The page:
Although the debate as to whether these policies were optimal is ongoing, one effect that they have had is the depression of bond yields. This has been particularly problematic for asset managers, specifically pension funds and insurers, who relied on the yield from long-dated assets like government bonds to offset liabilities.
Real estate offered a natural alternative for these investors, offering a yield premium over bonds while being able to match their longer-dated maturities. At the same time, asset managers (particularly those in Asia) are increasing the international exposure of their portfolios. Both Japan and South Korea’s government pension funds, which together manage ~US$2 trillion in total assets, have pledged to increase portfolio allocations to international and alternative assets (including real estate) in recent years. Another example is China’s sovereign wealth fund, China Investment Corporation (CIC), which announced it would increase its overseas portfolio allocation in real estate and other similar assets to 45% from the current 38%.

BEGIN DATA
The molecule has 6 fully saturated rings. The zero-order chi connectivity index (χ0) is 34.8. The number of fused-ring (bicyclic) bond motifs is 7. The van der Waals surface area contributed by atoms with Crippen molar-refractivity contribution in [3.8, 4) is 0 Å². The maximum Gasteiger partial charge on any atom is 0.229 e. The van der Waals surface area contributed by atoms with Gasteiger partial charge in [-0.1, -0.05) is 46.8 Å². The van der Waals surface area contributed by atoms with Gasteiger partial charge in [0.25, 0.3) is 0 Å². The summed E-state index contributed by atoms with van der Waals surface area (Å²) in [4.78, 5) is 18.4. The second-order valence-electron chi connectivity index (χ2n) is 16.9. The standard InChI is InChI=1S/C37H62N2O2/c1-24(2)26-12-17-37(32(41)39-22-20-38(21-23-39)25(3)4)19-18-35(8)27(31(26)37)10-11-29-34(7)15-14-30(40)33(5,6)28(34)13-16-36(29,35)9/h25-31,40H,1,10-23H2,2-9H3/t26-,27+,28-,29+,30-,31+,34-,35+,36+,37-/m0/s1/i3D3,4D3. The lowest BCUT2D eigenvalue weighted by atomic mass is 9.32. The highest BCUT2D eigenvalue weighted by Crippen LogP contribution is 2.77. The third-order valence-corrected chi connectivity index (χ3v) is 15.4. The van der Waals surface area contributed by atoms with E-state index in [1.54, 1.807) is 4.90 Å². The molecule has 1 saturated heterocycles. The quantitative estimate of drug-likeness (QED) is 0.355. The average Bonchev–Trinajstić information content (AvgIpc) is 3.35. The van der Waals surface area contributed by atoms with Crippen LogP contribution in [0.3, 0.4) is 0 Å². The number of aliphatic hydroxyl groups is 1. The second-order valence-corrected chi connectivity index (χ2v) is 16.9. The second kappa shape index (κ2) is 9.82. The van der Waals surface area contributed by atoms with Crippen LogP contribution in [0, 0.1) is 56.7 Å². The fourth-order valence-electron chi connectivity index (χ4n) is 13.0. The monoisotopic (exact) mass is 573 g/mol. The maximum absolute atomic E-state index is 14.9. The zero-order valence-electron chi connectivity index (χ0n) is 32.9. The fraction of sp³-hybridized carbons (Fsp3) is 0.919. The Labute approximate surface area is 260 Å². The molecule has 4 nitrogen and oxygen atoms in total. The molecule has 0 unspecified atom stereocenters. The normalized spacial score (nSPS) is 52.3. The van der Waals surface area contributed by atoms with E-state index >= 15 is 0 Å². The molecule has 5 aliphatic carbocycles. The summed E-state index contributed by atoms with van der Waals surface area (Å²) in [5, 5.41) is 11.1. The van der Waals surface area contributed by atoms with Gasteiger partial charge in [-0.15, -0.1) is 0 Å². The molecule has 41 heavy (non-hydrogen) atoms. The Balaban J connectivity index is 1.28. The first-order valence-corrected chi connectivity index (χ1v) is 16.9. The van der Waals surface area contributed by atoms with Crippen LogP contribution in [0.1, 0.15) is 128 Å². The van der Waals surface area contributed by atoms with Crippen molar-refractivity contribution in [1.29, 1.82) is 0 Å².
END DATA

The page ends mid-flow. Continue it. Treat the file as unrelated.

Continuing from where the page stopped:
A lack of data prevents us from making definite conclusions, but anecdotal evidence suggests that it may have had some influence. For one, there does not appear to have been a sufficient supply response to additional demand for investment properties, as shown by cap-rate compression across major global commercial property markets.
Traditional real estate investment strategies generally fit into one of three categories: core, value-add and opportunistic. The major factor that differentiates these are their respective risk-return profile: a core strategy would carry the least risk, but also have lower expected returns than a value-add or opportunistic strategy. A non-traditional real estate investor, or overseas investor, may view these assets differently.